On this day in 1914, Austria-Hungary declared war on Serbia, exactly one month after Archduke Franz Ferdinand of Austria had been assassinated by a Bosnian Serb nationalist. It was the start of a world war that would cost millions of lives. Also in that same year, ale was last served in the Sun Inn, just down the road from Chop Gate in Bilsdale. The building uses the traditional cruck frame method of construction. Crucks are pairs of inclined and generally curving timbers tied together with a cross beam. Think of a letter ‘A’. Walls are infilled between several pairs of crucks along the length and carry no weight.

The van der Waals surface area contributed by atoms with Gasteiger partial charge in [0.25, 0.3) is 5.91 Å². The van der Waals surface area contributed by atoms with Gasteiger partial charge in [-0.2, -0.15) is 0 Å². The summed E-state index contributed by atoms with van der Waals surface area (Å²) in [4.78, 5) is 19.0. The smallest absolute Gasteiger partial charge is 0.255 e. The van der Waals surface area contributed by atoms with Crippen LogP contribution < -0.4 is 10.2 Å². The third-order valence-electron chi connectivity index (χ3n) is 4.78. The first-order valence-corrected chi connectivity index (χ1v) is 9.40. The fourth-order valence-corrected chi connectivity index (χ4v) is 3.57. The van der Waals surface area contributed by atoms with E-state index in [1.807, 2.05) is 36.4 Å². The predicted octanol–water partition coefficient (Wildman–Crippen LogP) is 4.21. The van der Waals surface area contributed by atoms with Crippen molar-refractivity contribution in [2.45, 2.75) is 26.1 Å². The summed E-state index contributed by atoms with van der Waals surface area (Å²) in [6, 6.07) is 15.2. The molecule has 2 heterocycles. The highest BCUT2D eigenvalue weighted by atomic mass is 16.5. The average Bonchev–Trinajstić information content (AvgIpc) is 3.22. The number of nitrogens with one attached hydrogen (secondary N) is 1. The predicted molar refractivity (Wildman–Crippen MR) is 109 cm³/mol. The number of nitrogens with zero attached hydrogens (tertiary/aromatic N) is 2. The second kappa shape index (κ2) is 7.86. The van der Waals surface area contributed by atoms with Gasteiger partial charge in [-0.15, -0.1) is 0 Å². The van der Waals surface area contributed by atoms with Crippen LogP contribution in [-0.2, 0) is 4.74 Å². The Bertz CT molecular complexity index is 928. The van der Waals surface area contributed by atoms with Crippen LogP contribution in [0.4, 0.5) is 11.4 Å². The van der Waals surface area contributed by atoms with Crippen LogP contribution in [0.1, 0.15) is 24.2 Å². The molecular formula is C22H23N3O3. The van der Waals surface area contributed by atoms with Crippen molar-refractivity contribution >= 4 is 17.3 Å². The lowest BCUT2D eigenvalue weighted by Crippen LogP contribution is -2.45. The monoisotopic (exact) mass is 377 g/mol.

The building itself dates from 1550 and had the original name of Spout House after a spring in the hillside behind. It would have been a typical yeoman’s longhouse, with a parlour and forehouse to the left of the door and a byre for the animals to the right. The first license as an inn was granted in 1714 and it was probably around this time that the byre was converted to domestic use, the roofspace fitted out as sleeping accommodation and stone mullioned windows were added. The National Park Committee restored Spout House in 1982 to pretty much the same state as it was when that last pint was served.